Summer Solstice 2021: NASA Details Everything you need to know about the longest day of the year

Summer Solstice  nasa
Creditby image Twitter/@NASA

Today is the summer solstice, the longest day of the summer season in the Northern Hemisphere, when the Sun is directly over the Tropic of Cancer. This day start of the summer season in the Northern Hemisphere and start of winter in the Southern Hemisphere. 

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Two of these astronomical events occur during the year, the other being the winter solstice on December 21st. During these events, the Earth reaches a point where its inclination is at the maximum angle to the plane of its orbit. For this reason, one hemisphere receives more sunlight than the other.

On Monday, on the occasion of the summer solstice, NASA shared an image showing the position of the Earth on its axis relative to the Sun during both events. The Earth's axis is an imaginary pole that crosses the center of our planet from "high" to "low". The Earth revolves around this pole, leading to the Re-cycle of day and night.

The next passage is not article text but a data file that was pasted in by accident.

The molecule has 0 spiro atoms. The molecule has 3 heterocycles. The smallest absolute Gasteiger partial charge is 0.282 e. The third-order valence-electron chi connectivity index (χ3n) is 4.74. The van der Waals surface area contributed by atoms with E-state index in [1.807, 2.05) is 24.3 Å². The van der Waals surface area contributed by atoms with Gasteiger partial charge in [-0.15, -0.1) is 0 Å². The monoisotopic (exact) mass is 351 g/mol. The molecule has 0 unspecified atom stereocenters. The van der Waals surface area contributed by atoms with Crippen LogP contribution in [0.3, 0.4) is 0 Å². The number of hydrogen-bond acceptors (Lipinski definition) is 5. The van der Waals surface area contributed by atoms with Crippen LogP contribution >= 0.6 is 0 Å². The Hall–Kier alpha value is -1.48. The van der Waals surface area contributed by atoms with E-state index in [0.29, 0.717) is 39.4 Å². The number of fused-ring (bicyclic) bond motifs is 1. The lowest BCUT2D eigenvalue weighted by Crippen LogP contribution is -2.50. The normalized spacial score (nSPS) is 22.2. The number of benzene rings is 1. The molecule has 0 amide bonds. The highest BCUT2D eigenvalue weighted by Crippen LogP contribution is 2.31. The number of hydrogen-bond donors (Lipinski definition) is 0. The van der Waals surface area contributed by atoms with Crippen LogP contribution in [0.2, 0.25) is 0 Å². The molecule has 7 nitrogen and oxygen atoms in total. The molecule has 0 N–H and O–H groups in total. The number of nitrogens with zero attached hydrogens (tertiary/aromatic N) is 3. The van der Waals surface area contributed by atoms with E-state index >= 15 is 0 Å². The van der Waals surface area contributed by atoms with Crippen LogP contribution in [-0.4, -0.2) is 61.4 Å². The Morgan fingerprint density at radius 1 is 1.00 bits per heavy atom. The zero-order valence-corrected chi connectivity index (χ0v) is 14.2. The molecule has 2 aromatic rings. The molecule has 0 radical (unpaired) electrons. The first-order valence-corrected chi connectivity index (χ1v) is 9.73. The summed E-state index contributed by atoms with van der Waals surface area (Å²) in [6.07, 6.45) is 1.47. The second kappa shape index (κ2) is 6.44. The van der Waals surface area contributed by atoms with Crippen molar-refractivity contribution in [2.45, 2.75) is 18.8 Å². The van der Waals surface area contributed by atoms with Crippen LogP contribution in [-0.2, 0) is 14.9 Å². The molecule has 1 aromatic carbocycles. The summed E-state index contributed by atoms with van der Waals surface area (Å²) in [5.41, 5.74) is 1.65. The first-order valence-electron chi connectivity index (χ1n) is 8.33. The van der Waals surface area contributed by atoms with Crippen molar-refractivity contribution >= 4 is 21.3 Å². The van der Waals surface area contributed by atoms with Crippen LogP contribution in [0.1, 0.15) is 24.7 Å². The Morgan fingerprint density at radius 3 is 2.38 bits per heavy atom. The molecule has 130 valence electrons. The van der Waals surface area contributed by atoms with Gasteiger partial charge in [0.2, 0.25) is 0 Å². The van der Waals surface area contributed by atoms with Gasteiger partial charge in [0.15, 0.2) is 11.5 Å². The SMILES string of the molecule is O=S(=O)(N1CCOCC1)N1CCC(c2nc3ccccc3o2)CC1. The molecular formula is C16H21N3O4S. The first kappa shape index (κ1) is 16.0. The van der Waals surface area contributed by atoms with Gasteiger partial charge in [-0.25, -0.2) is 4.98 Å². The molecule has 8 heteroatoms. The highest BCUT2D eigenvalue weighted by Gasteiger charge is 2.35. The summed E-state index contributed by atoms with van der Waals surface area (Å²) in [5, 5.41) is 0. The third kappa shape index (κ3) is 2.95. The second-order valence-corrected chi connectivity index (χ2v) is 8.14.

But the axis is always inclined (by 23.5 degrees with respect to the Sun-Earth line). Due to this tilt and the planet's revolution in its orbit around the Sun, we have the seasons, NASA said in a blog post. When the Earth is closer to the Sun, the areas closest to it have warm, humid days and nights; when the Earth is farthest from the Sun, areas far from the Sun are cold.

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During the summer solstice, the North Pole is tilted more directly towards the Sun than at any other time of the year, and the South Pole is away from the Sun. This causes sunlight to fall for a longer time (more than 12 hours) on places in the northern hemisphere and for fewer hours on places south of the equator.

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